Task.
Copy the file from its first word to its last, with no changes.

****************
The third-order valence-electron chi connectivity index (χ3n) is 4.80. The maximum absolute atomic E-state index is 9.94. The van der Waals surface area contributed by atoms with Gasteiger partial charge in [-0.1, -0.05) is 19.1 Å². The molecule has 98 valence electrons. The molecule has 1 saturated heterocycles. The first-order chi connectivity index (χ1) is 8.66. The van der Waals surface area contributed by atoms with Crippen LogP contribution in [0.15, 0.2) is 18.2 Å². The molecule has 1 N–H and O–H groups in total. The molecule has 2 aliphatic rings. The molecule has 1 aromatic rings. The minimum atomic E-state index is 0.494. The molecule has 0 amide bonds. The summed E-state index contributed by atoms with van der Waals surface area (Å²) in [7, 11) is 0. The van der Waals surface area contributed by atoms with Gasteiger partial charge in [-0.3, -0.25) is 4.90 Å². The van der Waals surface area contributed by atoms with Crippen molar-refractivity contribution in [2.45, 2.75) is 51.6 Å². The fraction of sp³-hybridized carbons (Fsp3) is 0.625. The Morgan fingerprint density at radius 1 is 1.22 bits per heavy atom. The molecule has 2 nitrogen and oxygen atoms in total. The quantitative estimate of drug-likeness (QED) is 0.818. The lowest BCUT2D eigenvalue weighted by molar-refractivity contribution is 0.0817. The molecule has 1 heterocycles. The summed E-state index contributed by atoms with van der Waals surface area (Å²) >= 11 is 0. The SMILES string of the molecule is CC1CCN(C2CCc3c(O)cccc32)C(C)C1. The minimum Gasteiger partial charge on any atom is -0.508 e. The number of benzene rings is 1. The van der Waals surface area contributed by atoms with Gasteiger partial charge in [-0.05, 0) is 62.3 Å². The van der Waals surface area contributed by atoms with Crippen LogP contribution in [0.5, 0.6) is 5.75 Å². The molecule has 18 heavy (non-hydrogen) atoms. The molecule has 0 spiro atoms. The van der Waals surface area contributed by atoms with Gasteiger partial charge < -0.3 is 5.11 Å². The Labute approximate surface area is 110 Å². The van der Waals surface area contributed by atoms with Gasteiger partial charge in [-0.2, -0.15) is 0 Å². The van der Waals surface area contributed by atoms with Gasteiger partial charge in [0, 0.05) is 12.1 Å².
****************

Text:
The third-order valence-electron chi connectivity index (χ3n) is 4.80. The maximum absolute atomic E-state index is 9.94. The van der Waals surface area contributed by atoms with Gasteiger partial charge in [-0.1, -0.05) is 19.1 Å². The molecule has 98 valence electrons. The molecule has 1 saturated heterocycles. The first-order chi connectivity index (χ1) is 8.66. The van der Waals surface area contributed by atoms with Crippen LogP contribution in [0.15, 0.2) is 18.2 Å². The molecule has 1 N–H and O–H groups in total. The molecule has 2 aliphatic rings. The molecule has 1 aromatic rings. The minimum atomic E-state index is 0.494. The molecule has 0 amide bonds. The summed E-state index contributed by atoms with van der Waals surface area (Å²) in [7, 11) is 0. The van der Waals surface area contributed by atoms with Gasteiger partial charge in [-0.3, -0.25) is 4.90 Å². The van der Waals surface area contributed by atoms with Crippen molar-refractivity contribution in [2.45, 2.75) is 51.6 Å². The fraction of sp³-hybridized carbons (Fsp3) is 0.625. The Morgan fingerprint density at radius 1 is 1.22 bits per heavy atom. The molecule has 2 nitrogen and oxygen atoms in total. The quantitative estimate of drug-likeness (QED) is 0.818. The lowest BCUT2D eigenvalue weighted by molar-refractivity contribution is 0.0817. The molecule has 1 heterocycles. The summed E-state index contributed by atoms with van der Waals surface area (Å²) >= 11 is 0. The SMILES string of the molecule is CC1CCN(C2CCc3c(O)cccc32)C(C)C1. The minimum Gasteiger partial charge on any atom is -0.508 e. The number of benzene rings is 1. The van der Waals surface area contributed by atoms with Gasteiger partial charge in [-0.05, 0) is 62.3 Å². The van der Waals surface area contributed by atoms with Crippen LogP contribution in [0.5, 0.6) is 5.75 Å². The molecule has 18 heavy (non-hydrogen) atoms. The molecule has 0 spiro atoms. The van der Waals surface area contributed by atoms with Gasteiger partial charge < -0.3 is 5.11 Å². The Labute approximate surface area is 110 Å². The van der Waals surface area contributed by atoms with Gasteiger partial charge in [-0.2, -0.15) is 0 Å². The van der Waals surface area contributed by atoms with Gasteiger partial charge in [0, 0.05) is 12.1 Å².